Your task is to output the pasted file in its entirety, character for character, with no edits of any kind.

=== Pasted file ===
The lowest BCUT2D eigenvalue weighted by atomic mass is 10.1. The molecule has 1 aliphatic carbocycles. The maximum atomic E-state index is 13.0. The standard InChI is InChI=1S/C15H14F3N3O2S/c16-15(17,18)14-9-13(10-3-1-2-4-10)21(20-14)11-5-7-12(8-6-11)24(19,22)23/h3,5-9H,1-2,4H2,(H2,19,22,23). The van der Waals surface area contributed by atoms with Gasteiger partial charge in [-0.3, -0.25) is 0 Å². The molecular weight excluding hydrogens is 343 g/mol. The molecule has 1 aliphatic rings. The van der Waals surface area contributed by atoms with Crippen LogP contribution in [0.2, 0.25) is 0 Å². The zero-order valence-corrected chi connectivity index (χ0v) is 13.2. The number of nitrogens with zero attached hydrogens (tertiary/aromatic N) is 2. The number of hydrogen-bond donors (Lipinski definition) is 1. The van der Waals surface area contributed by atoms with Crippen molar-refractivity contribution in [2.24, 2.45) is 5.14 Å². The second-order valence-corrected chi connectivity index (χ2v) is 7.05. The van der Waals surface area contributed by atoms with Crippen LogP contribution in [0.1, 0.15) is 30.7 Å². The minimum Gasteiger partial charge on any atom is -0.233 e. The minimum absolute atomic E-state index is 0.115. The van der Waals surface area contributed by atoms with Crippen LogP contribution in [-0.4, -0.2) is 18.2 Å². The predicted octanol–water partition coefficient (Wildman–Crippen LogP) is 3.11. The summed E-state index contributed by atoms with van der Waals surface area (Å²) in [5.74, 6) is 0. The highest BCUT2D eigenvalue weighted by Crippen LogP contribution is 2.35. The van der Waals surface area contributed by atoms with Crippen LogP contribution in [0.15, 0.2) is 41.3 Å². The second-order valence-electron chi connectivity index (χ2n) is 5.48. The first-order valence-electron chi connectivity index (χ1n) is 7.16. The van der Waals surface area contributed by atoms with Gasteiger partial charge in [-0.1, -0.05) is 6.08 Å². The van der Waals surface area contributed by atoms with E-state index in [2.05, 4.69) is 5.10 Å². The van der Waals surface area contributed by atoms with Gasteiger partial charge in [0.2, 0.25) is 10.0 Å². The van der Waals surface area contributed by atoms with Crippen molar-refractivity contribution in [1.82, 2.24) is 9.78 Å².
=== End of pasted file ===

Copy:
The lowest BCUT2D eigenvalue weighted by atomic mass is 10.1. The molecule has 1 aliphatic carbocycles. The maximum atomic E-state index is 13.0. The standard InChI is InChI=1S/C15H14F3N3O2S/c16-15(17,18)14-9-13(10-3-1-2-4-10)21(20-14)11-5-7-12(8-6-11)24(19,22)23/h3,5-9H,1-2,4H2,(H2,19,22,23). The van der Waals surface area contributed by atoms with Gasteiger partial charge in [-0.3, -0.25) is 0 Å². The molecular weight excluding hydrogens is 343 g/mol. The molecule has 1 aliphatic rings. The van der Waals surface area contributed by atoms with Crippen LogP contribution in [0.2, 0.25) is 0 Å². The zero-order valence-corrected chi connectivity index (χ0v) is 13.2. The number of nitrogens with zero attached hydrogens (tertiary/aromatic N) is 2. The number of hydrogen-bond donors (Lipinski definition) is 1. The van der Waals surface area contributed by atoms with Crippen molar-refractivity contribution in [2.24, 2.45) is 5.14 Å². The second-order valence-corrected chi connectivity index (χ2v) is 7.05. The van der Waals surface area contributed by atoms with Crippen LogP contribution in [0.1, 0.15) is 30.7 Å². The minimum Gasteiger partial charge on any atom is -0.233 e. The minimum absolute atomic E-state index is 0.115. The van der Waals surface area contributed by atoms with Crippen LogP contribution in [-0.4, -0.2) is 18.2 Å². The predicted octanol–water partition coefficient (Wildman–Crippen LogP) is 3.11. The summed E-state index contributed by atoms with van der Waals surface area (Å²) in [5.74, 6) is 0. The highest BCUT2D eigenvalue weighted by Crippen LogP contribution is 2.35. The van der Waals surface area contributed by atoms with Crippen LogP contribution in [0.15, 0.2) is 41.3 Å². The second-order valence-electron chi connectivity index (χ2n) is 5.48. The first-order valence-electron chi connectivity index (χ1n) is 7.16. The van der Waals surface area contributed by atoms with Gasteiger partial charge in [-0.1, -0.05) is 6.08 Å². The van der Waals surface area contributed by atoms with E-state index in [2.05, 4.69) is 5.10 Å². The van der Waals surface area contributed by atoms with Gasteiger partial charge in [0.2, 0.25) is 10.0 Å². The van der Waals surface area contributed by atoms with Crippen molar-refractivity contribution in [1.82, 2.24) is 9.78 Å².